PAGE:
For example, consider a site (say, www.example.com) that supports both IPv4 and IPv6. The corresponding domain name contains both A and AAAA DNS resource records (RRs). Each A record contains one IPv4 address, while each AAAA record contains one IPv6 address. There can be more than one instance of each of these record types. When a dual-stacked client application attempts to communicate with a server, it can request both A and AAAA RRs and use any of the available addresses. The preferred address family (IPv4 or IPv6) and specific address that will be used (assuming more than one address of each family is available) varies from one implementation to another, with many host implementations preferring IPv6 addresses over IPv4 addresses.
Accidental and deliberate VPN traffic leaks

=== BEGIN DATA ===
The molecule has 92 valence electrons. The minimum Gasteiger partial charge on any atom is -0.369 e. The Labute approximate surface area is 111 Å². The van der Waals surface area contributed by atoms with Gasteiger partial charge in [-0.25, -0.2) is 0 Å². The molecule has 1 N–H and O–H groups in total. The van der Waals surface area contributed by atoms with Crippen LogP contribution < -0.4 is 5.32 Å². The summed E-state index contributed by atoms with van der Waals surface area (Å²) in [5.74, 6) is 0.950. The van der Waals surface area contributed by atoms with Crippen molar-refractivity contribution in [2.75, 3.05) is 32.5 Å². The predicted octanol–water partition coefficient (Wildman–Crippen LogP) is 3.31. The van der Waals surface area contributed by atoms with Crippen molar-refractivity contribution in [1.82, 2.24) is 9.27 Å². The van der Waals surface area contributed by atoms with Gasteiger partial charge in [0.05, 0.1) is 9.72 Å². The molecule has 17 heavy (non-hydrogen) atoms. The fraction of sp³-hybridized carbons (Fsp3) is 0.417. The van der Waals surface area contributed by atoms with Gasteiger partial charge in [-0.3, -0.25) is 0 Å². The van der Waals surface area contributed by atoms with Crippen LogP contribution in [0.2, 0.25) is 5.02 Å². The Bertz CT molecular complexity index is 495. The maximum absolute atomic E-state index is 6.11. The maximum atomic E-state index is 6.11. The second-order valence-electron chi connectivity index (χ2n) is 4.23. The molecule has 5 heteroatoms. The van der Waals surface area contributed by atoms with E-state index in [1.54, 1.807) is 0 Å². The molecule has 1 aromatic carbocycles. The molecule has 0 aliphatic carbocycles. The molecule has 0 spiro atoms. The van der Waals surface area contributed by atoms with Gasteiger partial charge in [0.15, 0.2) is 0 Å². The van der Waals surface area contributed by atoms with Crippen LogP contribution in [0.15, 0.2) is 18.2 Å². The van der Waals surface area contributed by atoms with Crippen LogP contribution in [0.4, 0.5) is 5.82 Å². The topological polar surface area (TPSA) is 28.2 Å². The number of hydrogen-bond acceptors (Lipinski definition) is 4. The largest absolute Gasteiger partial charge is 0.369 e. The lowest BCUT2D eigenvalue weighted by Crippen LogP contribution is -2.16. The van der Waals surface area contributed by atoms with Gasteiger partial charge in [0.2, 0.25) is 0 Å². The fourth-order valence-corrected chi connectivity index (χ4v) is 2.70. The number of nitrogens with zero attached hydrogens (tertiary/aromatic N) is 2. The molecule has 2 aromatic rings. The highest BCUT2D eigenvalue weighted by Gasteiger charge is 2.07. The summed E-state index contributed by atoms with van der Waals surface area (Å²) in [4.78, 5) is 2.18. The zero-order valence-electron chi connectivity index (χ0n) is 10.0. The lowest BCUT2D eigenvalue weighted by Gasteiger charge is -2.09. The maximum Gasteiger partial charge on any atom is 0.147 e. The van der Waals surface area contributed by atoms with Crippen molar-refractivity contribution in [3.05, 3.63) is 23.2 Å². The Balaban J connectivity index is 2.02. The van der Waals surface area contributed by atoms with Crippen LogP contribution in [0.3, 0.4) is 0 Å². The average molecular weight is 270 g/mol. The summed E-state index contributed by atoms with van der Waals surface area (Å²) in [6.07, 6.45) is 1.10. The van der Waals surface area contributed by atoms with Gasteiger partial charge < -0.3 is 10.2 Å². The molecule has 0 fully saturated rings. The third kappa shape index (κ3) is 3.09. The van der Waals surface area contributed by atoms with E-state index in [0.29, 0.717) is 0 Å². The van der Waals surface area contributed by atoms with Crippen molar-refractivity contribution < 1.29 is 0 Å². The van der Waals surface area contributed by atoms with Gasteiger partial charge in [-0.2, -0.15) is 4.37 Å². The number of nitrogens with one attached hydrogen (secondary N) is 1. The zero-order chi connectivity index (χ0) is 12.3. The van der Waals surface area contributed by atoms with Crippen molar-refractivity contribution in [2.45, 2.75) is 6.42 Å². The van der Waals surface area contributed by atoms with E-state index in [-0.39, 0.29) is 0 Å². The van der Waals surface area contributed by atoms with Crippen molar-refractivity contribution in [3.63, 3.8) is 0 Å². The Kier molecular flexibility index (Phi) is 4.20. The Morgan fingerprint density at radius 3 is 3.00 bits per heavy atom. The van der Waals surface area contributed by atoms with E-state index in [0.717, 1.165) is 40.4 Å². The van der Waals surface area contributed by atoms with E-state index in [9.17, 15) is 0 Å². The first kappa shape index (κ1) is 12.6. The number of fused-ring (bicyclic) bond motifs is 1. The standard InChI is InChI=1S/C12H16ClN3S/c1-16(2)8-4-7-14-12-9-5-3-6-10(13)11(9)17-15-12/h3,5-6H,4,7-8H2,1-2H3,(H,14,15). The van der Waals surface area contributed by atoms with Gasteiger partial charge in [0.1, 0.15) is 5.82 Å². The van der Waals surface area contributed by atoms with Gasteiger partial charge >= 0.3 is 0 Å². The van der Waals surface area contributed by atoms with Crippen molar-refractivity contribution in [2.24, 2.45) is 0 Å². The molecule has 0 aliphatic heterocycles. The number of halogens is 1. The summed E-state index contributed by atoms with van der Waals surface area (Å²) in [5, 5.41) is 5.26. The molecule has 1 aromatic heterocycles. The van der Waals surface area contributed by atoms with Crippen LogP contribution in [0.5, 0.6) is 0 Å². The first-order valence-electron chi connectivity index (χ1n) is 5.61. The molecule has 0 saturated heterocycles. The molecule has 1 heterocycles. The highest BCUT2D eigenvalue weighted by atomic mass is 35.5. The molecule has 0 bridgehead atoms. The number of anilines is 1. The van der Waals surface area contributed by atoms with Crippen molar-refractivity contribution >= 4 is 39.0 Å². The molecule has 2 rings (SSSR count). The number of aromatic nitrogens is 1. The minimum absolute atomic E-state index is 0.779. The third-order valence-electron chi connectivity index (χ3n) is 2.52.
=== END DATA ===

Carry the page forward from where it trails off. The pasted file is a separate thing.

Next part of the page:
Consider a dual-stacked host that employs IPv4-only VPN software to establish a VPN connection with a server. What would happen if the host attaches to a dual-stacked network? If an application at the host attempts to communicate with a dual-stacked system, it typically queries both A and AAAA DNS resource records. If the host supports both IPv4 and IPv6 connectivity but prefers an IPv6 destination address, even though the other system has both A and AAAA DNS resource records, the host will employ IPv6 to communicate with the aforementioned system. If the VPN software does not support IPv6, the IPv6 traffic will not employ the VPN connection; instead, it will be sent in the clear via the local IPv6 router.